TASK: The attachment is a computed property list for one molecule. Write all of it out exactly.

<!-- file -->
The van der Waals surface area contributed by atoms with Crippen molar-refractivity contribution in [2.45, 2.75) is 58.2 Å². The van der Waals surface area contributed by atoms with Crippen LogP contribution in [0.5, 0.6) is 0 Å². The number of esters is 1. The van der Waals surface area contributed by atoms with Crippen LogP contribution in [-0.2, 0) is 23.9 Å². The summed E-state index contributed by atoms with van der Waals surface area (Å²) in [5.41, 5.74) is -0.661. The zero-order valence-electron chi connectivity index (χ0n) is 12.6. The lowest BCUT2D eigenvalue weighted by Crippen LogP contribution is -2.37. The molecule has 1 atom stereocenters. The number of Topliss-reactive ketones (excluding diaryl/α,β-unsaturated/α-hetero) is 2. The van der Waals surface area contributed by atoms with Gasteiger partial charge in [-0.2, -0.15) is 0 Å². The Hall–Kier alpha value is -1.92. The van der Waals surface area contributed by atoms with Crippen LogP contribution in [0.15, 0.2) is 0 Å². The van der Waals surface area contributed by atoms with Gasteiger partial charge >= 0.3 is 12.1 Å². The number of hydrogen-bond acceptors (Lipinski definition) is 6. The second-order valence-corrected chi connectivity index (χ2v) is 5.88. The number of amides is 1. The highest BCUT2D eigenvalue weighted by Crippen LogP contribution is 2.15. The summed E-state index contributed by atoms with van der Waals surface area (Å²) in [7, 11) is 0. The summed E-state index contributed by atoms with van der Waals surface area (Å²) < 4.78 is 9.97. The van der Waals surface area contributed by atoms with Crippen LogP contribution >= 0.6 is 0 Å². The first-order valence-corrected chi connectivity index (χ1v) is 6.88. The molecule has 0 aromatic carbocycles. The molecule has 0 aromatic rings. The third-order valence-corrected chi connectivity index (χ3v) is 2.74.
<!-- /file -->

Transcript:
The van der Waals surface area contributed by atoms with Crippen molar-refractivity contribution in [2.45, 2.75) is 58.2 Å². The van der Waals surface area contributed by atoms with Crippen LogP contribution in [0.5, 0.6) is 0 Å². The number of esters is 1. The van der Waals surface area contributed by atoms with Crippen LogP contribution in [-0.2, 0) is 23.9 Å². The summed E-state index contributed by atoms with van der Waals surface area (Å²) in [5.41, 5.74) is -0.661. The zero-order valence-electron chi connectivity index (χ0n) is 12.6. The lowest BCUT2D eigenvalue weighted by Crippen LogP contribution is -2.37. The molecule has 1 atom stereocenters. The number of Topliss-reactive ketones (excluding diaryl/α,β-unsaturated/α-hetero) is 2. The van der Waals surface area contributed by atoms with Gasteiger partial charge in [-0.2, -0.15) is 0 Å². The Hall–Kier alpha value is -1.92. The van der Waals surface area contributed by atoms with Crippen LogP contribution in [0.15, 0.2) is 0 Å². The van der Waals surface area contributed by atoms with Gasteiger partial charge >= 0.3 is 12.1 Å². The number of hydrogen-bond acceptors (Lipinski definition) is 6. The second-order valence-corrected chi connectivity index (χ2v) is 5.88. The number of amides is 1. The highest BCUT2D eigenvalue weighted by Crippen LogP contribution is 2.15. The summed E-state index contributed by atoms with van der Waals surface area (Å²) in [7, 11) is 0. The summed E-state index contributed by atoms with van der Waals surface area (Å²) < 4.78 is 9.97. The van der Waals surface area contributed by atoms with Crippen LogP contribution >= 0.6 is 0 Å². The first-order valence-corrected chi connectivity index (χ1v) is 6.88. The molecule has 0 aromatic carbocycles. The molecule has 0 aromatic rings. The third-order valence-corrected chi connectivity index (χ3v) is 2.74.